Foreign doctors no longer want to work in Irish hospitals
Growing numbers leaving because they feel unfairly treated
We now see growing numbers of internationally trained doctors deciding to give up jobs in Irish hospitals and seek employment elsewhere. Photograph: Getty Images
A first-time visitor to an Irish hospital will immediately appreciate how dependent our health service is on doctors who are trained overseas. But what is not apparent is that those very same doctors are leaving this country, mainly because they feel unfairly treated here.
Of arguably even more concern many are discouraging other internationally trained doctors from coming to Ireland. We have not reached the tipping point yet. But if the problem worsens we will eventually lose more international doctors than we are recruiting, a situation that is not sustainable.
Research into the cross-cultural adjustment of 369 internationally trained non-consultant hospital doctors working and living in Ireland found that many come here for the same reasons that so many Irish trained doctors going abroad – career progression, better working conditions and higher remuneration packages.
Ireland is finding it increasingly difficult to recruit internationally trained doctors to fill vacant positions
This is not a problem unique to Ireland as many developed countries in the OECD are in the midst of a doctor shortage. In recent years the “brain drain” of Irish-trained doctors has left our hospitals seriously understaffed in some areas and under increasing pressure to provide vital medical services to our growing population.
Ireland has run aggressive recruitment drives in several developing countries to attract doctors to work in our hospitals. In the short-term, this strategy may have eased our shortages somewhat, but in the long run has it only contributed to the growing problem?
We now see growing numbers of internationally trained doctors deciding to give up jobs in Irish hospitals and seek employment elsewhere. Coupled with this, Ireland is finding it increasingly difficult to recruit internationally trained doctors to fill vacant positions.
So, not only are we losing our homegrown doctors to other countries, but we are now seeing the internationally trained doctors recruited to help our healthcare system shortages also leave.
While internationally trained doctors say they are initially satisfied with their jobs in Ireland – including the hope of advanced career opportunities and progression – this satisfaction decreases when they interact with Irish doctors already in the system.
Internationally trained doctors felt that their job circumstances were different to their Irish counterparts’ conditions, and that they were not being treated equally. They formed the perception that they were being recruited into Ireland to merely fill vacant positions, and were not considered for promotions, training opportunities or even equivalent wages compared to Irish doctors in the same job role. In other words, career advancement opportunities within the system were nonexistent in their eyes.
The reputation of our health system is not positive and true change can only come about if issues such as these are taken into account and managed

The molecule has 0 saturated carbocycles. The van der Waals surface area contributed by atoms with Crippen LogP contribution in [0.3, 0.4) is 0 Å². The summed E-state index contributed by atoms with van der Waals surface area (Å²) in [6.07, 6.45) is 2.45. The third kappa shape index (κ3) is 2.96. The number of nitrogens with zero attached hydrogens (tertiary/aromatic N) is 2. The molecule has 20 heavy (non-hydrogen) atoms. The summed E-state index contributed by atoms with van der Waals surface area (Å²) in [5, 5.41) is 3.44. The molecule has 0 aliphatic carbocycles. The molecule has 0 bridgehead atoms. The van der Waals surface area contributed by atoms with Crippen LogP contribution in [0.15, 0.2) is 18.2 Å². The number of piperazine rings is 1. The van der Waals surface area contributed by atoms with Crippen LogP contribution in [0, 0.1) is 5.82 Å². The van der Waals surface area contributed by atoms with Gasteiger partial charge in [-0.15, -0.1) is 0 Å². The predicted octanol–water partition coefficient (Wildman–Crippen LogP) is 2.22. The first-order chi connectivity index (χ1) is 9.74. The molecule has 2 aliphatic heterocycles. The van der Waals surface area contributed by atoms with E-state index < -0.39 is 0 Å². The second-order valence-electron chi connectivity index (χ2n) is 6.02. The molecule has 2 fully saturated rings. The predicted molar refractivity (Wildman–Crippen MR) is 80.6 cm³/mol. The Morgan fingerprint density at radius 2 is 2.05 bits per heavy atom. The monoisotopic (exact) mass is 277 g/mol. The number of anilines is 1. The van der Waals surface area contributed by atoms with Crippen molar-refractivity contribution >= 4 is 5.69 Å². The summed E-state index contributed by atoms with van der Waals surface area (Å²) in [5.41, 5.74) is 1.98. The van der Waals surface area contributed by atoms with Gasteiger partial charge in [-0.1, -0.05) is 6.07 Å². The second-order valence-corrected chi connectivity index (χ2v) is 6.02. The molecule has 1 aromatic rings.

This research – carried out at the University of Limerick by myself and Prof Michael Morley – gives us insight into one significant reason why internationally trained doctors may be leaving the country, and why Ireland is finding it increasingly difficult to attract and recruit more of them.
It is widely understood that one of the main influencing factors of job turnover in companies is job satisfaction. Employees who are dissatisfied with their jobs are more likely to leave. It is also acknowledged that word of mouth about poor working conditions and lack of career progression can deter individuals from wanting to work in particular organisations. Our healthcare system is no different and is suffering as a result.
Internationally trained doctors are not only leaving Ireland, but may be discouraging other internationally trained doctors wanting to seek employment opportunities outside their country from working in Ireland.
The results of the research seem to indicate that internationally trained non-consultant hospital doctors are experiencing some form of systematic discrimination, however, more focused research needs to be conducted into the area to draw this as a concrete conclusion.
Ireland is more reliant on internationally trained hospital doctors than any other OECD country. In 2015, 35.7 per cent of doctors on the Irish register had qualified outside of Ireland compared to 3.1 per cent in France and 25.9 per cent in the US.
Ireland’s reliance on internationally trained doctors has been increasing over the past decade. The number currently working in Ireland is 6,233, an increase of 1,297 from 2011-2012.
If true reform is to happen in the health service, issues like this need to be addressed and resolved with a level of urgency. The reputation of our health system is not positive and true change can only come about if issues such as these are taken into account and managed.
We live in the hope that Irish-trained doctors will decide to stay in Ireland instead of emigrating, or if they do leave, that they will return to Ireland at some point in their career. In the meantime, we need to ensure that our patients have a sufficient number of doctors to care for them.
Dr Eimear Nolan is an Assistant Professor in International Business at Trinity Business School, Trinity College Dublin.